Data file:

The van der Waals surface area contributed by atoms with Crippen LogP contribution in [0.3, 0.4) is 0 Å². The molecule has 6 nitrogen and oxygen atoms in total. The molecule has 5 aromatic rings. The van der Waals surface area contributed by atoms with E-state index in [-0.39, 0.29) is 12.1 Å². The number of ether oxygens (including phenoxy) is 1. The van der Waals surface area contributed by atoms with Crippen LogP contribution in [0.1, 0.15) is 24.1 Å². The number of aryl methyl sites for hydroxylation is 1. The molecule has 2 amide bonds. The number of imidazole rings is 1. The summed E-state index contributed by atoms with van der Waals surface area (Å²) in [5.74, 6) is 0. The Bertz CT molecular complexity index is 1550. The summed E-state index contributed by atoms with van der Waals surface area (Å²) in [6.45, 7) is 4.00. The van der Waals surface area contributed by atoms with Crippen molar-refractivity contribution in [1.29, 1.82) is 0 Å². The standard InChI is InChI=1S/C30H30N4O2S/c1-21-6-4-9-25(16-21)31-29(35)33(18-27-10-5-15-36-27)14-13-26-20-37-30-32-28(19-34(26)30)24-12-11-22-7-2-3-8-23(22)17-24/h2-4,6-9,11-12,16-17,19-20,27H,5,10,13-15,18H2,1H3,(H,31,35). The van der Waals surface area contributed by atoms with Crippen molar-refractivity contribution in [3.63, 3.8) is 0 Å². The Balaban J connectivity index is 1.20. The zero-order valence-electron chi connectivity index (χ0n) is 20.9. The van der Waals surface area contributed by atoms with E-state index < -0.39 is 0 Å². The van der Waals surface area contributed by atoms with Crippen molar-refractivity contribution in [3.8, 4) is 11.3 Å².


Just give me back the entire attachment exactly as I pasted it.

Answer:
The van der Waals surface area contributed by atoms with Crippen LogP contribution in [0.3, 0.4) is 0 Å². The molecule has 6 nitrogen and oxygen atoms in total. The molecule has 5 aromatic rings. The van der Waals surface area contributed by atoms with E-state index in [-0.39, 0.29) is 12.1 Å². The number of ether oxygens (including phenoxy) is 1. The van der Waals surface area contributed by atoms with Crippen LogP contribution in [0.1, 0.15) is 24.1 Å². The number of aryl methyl sites for hydroxylation is 1. The molecule has 2 amide bonds. The number of imidazole rings is 1. The summed E-state index contributed by atoms with van der Waals surface area (Å²) in [5.74, 6) is 0. The Bertz CT molecular complexity index is 1550. The summed E-state index contributed by atoms with van der Waals surface area (Å²) in [6.45, 7) is 4.00. The van der Waals surface area contributed by atoms with Crippen molar-refractivity contribution in [1.29, 1.82) is 0 Å². The standard InChI is InChI=1S/C30H30N4O2S/c1-21-6-4-9-25(16-21)31-29(35)33(18-27-10-5-15-36-27)14-13-26-20-37-30-32-28(19-34(26)30)24-12-11-22-7-2-3-8-23(22)17-24/h2-4,6-9,11-12,16-17,19-20,27H,5,10,13-15,18H2,1H3,(H,31,35). The van der Waals surface area contributed by atoms with Crippen molar-refractivity contribution in [3.63, 3.8) is 0 Å². The Balaban J connectivity index is 1.20. The zero-order valence-electron chi connectivity index (χ0n) is 20.9. The van der Waals surface area contributed by atoms with E-state index < -0.39 is 0 Å². The van der Waals surface area contributed by atoms with Crippen molar-refractivity contribution in [3.8, 4) is 11.3 Å².